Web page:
Prisons: Compassionate Release Arrangements

Oral Answers to Questions — Justice – in the Northern Ireland Assembly at 2:30 pm on 2 November 2021.

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Photo of Mark Durkan Mark Durkan Social Democratic and Labour Party 2:30, 2 November 2021

T6. Mr Durkan asked the Minister of Justice to state whether the experience of a prisoner from his constituency is common practice or COVID-related and whether she agrees that it does not sound very compassionate, given that although the man was very grateful to have been granted temporary compassionate release at the weekend that enabled him to spend precious hours with his father as he passed away, on his return to prison, he was handcuffed, strip-searched, isolated in a dirty cell, with meals being pushed under a door to him and he may not have been able to shower, and bearing in mind that this man suffers from poor mental health, getting his medication has been a handling. (AQT 1736/17-22)

Photo of Naomi Long Naomi Long Alliance

That does not reflect my experience nor, indeed, reports that I have had of the self-isolation units in the Northern Ireland Prison Service (NIPS). I must say that it does not tie in with what I have seen and witnessed of the service that is provided by the Prison Service. It has a responsibility to, as far as possible, mitigate the risks of COVID-19 for the whole prison population. Having safeguards in place in prison establishments is important, given that prisons are dynamic residential and communal settings. As such, they are highly prone to outbreaks of COVID-19 as the result of the importation of even one single case.

The Prison Service has a number of processes in place to mitigate the ongoing risk that is presented by COVID-19 in the prison environment. That includes placing prisoners in isolation when they are newly committed or temporarily released from custody, and they are advised of that before they leave custody. The measures that NIPS has introduced have been largely successful in preventing any widespread infection amongst staff or prisoners. Using isolation is consistent with guidance from the World Health Organization and the Public Health Agency, and has been a very effective safeguard in preventing the transmission of COVID-19 into the prison environment.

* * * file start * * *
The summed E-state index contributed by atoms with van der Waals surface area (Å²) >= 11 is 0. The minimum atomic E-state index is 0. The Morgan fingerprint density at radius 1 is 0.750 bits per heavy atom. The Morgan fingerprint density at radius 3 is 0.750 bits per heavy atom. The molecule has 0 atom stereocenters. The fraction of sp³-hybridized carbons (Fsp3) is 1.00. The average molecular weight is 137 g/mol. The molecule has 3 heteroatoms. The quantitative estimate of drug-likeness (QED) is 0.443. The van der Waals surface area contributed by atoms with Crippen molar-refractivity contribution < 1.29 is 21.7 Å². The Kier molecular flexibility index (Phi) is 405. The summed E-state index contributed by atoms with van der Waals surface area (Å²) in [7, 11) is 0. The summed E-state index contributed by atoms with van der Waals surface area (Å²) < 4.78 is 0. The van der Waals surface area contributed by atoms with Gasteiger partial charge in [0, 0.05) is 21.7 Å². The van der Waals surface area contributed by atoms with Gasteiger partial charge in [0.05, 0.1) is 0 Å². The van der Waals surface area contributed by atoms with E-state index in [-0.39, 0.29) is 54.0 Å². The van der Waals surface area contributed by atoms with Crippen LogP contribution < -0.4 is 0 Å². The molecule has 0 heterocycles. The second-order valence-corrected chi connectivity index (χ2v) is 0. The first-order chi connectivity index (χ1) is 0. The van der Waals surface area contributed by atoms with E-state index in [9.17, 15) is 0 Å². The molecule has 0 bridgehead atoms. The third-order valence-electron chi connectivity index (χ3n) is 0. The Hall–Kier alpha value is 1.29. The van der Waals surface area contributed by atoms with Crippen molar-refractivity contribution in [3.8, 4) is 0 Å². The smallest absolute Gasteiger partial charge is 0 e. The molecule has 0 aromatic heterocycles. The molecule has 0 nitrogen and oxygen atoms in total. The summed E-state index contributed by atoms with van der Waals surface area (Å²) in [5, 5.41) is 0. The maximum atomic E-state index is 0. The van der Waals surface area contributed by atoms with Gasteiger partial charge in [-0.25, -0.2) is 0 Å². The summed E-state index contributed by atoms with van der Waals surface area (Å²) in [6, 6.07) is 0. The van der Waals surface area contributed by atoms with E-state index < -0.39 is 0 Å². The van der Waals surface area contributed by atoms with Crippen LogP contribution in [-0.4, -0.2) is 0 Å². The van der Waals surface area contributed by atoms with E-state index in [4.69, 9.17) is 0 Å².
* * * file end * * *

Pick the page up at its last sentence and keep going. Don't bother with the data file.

Since 25 October, the Northern Ireland Prison Service has reduced the period of isolation from 14 days to 10 days for individuals who are double vaccinated, depending on their receiving a negative PCR test at day 2 and day 8. That change has been supported by the Public Health Agency. During their time in isolation, people in custody have access to healthcare, legal representation and showers, and can maintain family contact. The Prison Service takes very seriously the safety of staff and all those people who are placed in its care. It is committed to doing everything possible to prevent the spread of COVID-19 in prisons.

Obviously, I cannot discuss individual cases. As with the restrictions that apply to the rest of society, in common with the Northern Ireland Executive's approach, we want to relax those that apply to prisons and people in our care in a way that is timely, safe and sustainable. If the Member has particular concerns, I encourage him to speak in the first instance to the Director General of the Prison Service.

Photo of Alex Maskey Alex Maskey Sinn Féin 2:45, 2 November 2021

Time is up. I ask Members to take their ease.